The top product of said coking is delivered to a fractionating column for the withdrawal of gases, gasoline and light gas oil, the heavy gas oil being stored as a raw material for the manufacture of carbon black.

Apart from eliminating certain treatment stages such as extraction by the use of solvents, filtering etc. and permitting one to obtain premium coke and a feed for preparing carbon black in a single process, the present invention also has the remarkable characteristic of optimizing premium coke and carbon black feedstock production.

FIG. 1 is a schematic showing of the processing as will now be described.

The feed is introduced through line 1 to furnace 2 where it is heated to coking temperature, it is then passed through line 3 to a flow separator valve 4 which leads the flow to one of the coking drums 6 or 8 through respective lines 5 or 7. The cracking reaction is effected in the coking drum, coke being deposited in the drum and the non-coked material coming out of the top of the drum, being passed along line 9 to a fractionating tower 10 where it is distilled: naphtha and light gas being withdrawn along line 11, light gas oil along line 12, heavy gas oil along line 13 and the bottom residue along line 14. Such bottom residue is added to the heavy gas oil, it then passing along line 15 to storage as a raw material for producing carbon black. When the coke drum 6 or 8 is about two thirds (in volume) full of coke, the flow through valve 4 is switched to the other coke drum 8 or 6 while the first coke drum 6 or 8 is removed by means already known to those skilled in the art. In such a manner the coke formation is conducted alternately in one drum or the other without interrupting the process.

In the above described process the original feed goes directly to the furnace 2 only once and the final product passes along line 15 directly to the feedstock storage. There is therefore no recycling in the coking operation and this comprises one of the advantages of the present invention since the operation permits optimization in obtaining coke and in particular in obtaining starting material for the production of carbon black without altering the quality of the products.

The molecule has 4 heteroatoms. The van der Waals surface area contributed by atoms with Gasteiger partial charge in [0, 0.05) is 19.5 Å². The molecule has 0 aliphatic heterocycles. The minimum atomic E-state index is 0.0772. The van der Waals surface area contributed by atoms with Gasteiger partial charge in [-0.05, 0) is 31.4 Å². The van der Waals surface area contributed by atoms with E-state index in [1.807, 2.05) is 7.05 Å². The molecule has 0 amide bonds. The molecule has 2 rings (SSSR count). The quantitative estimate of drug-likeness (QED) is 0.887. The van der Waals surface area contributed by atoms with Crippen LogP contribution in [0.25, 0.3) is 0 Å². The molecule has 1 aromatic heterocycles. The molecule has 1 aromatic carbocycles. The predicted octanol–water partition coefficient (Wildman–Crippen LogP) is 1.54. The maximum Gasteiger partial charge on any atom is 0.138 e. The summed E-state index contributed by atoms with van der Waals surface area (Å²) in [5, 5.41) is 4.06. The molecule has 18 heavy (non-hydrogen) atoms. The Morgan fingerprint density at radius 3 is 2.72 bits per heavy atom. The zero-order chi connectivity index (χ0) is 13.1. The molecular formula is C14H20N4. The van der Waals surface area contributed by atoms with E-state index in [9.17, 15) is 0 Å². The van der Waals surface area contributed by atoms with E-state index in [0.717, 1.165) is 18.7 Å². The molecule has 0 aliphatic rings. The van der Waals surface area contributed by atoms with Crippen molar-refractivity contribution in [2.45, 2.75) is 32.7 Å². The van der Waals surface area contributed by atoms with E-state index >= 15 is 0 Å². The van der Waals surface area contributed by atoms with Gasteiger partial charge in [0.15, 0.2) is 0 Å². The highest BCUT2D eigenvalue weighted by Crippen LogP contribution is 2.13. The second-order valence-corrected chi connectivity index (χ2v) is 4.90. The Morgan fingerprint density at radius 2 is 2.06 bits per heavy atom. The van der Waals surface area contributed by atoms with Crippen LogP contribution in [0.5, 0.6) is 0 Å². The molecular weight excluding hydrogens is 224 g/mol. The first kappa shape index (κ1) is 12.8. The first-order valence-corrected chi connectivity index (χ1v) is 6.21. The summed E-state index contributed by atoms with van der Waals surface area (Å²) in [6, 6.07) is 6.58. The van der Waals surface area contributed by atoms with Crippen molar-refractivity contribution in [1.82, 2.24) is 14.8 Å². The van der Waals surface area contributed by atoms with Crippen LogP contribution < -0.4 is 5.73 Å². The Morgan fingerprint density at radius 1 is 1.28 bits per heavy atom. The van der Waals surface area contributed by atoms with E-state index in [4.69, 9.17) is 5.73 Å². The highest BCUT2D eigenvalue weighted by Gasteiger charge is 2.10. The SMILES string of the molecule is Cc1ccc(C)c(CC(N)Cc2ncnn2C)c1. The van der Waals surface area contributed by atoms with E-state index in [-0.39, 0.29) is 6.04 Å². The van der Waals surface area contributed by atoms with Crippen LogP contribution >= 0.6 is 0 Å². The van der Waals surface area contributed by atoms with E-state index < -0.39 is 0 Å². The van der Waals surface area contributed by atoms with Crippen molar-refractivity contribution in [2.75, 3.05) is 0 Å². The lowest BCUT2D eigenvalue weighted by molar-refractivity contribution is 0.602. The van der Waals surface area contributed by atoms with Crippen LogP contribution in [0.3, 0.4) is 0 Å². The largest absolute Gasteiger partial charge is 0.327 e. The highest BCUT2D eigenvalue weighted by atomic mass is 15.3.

However, if the optimization of carbon black feedstock production is not considered to be important, a certain amount of re-cycling may be effected during the operation, that is to say, part of the bottom product leaving along line 14 may be introduced once more to the system together with the feed in line 1, by means of a pipe and valve arrangement which is not shown in the drawings. At this point the advantage to be obtained will be the increase in the carbon black feedstock aromaticity although there will be a certain reduction in the yield. However, it permits a considerable flexibility in the flow control of the heavy gas oil and in its aromaticity.

The coking feed comprises mixtures of 10 to 100% of coal tar and 90 to 0% decanted cracking oil so as to maintain the sulphur content of the mixture at values less than 3.5%, the ash content less than 0.15% and the asphaltene content less than 8%. Rigid specifications have not been established for the feed to be used for coking; however, practice has established limits similar to those mentioned above in view of the rigid specifications which exist for the final product, that is to say the coke and the carbon black starting material. In the case of the present invention the above specifications are established since the process will result in two products which must satisfy certain maximum contamination limits. The coking process conditions are those which are normal for delayed coking, that is to say a temperature range of C to C, bearing in mind that the feed entered at a higher temperature at the bottom of the coker and is withdrawn at the top at a temperature about C cooler. The operating pressure is also maintained within the normal range for delayed coking, that is to say between 1.7 and 4 atmospheres.